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J Card Fail. 2010 Nov;16(11):888-900. doi: 10.1016/j.cardfail.2010.05.009. Epub 2010 Jul 3.

Iron-overload cardiomyopathy: pathophysiology, diagnosis, and treatment.

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Division of Cardiology, Department of Medicine, Mazankowski Alberta Heart Institute, University of Alberta, Edmonton, Alberta, Canada.



The prevalence of primary (hereditary) hemochromatosis and secondary iron overload (hemosiderosis) is reaching epidemic levels worldwide. Iron-overload leads to excessive iron deposition in a wide variety of tissues, including the heart and endocrine tissues.


Iron-overload cardiomyopathy is the primary determinant of survival in patients with secondary iron overload, while also being a leading cause of morbidity and mortality in patients with primary hemochromatosis. Iron-induced cardiovascular injury also occurs in acute iron toxicosis (iron poisoning), myocardial ischemia-reperfusion injury, cardiomyopathy associated with Friedreich ataxia, and vascular dysfunction. The mainstay therapies for iron overload associated with primary hemochromatosis and secondary iron overload is phlebotomy and iron chelation therapy, respectively. L-type Ca(2+) channels provide a high-capacity pathway for ferrous (Fe(2+)) uptake into cardiomyocytes in iron-overload conditions; calcium channel blockers may represent a new therapeutic tool to reduce the toxic effects of excess iron.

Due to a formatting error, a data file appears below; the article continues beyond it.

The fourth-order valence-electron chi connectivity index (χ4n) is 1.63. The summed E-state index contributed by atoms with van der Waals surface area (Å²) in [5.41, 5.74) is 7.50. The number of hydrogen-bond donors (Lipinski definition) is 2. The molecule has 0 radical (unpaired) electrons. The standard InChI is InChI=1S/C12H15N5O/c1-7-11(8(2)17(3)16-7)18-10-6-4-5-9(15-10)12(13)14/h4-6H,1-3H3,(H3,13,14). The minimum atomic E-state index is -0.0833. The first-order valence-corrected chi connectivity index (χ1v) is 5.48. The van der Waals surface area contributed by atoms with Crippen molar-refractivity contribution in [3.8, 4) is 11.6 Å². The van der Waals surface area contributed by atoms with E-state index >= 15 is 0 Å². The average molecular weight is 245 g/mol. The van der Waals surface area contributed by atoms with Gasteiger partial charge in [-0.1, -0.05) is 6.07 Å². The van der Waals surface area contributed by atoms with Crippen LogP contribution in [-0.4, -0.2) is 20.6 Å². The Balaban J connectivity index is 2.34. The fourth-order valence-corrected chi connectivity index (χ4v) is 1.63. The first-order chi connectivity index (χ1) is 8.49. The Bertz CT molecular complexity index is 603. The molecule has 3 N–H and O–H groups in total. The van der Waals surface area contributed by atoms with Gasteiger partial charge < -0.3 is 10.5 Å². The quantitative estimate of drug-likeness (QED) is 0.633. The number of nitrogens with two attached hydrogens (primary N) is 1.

Iron-overload cardiomyopathy is a an important and potentially reversible cause of heart failure at an international scale and involves diastolic dysfunction, increased susceptibility to arrhythmias and a late-stage dilated cardiomyopathy. The early diagnosis of iron-overload cardiomyopathy is critical since the cardiac dysfunction is reversible if effective therapy is introduced before the onset of overt heart failure.

[Indexed for MEDLINE]

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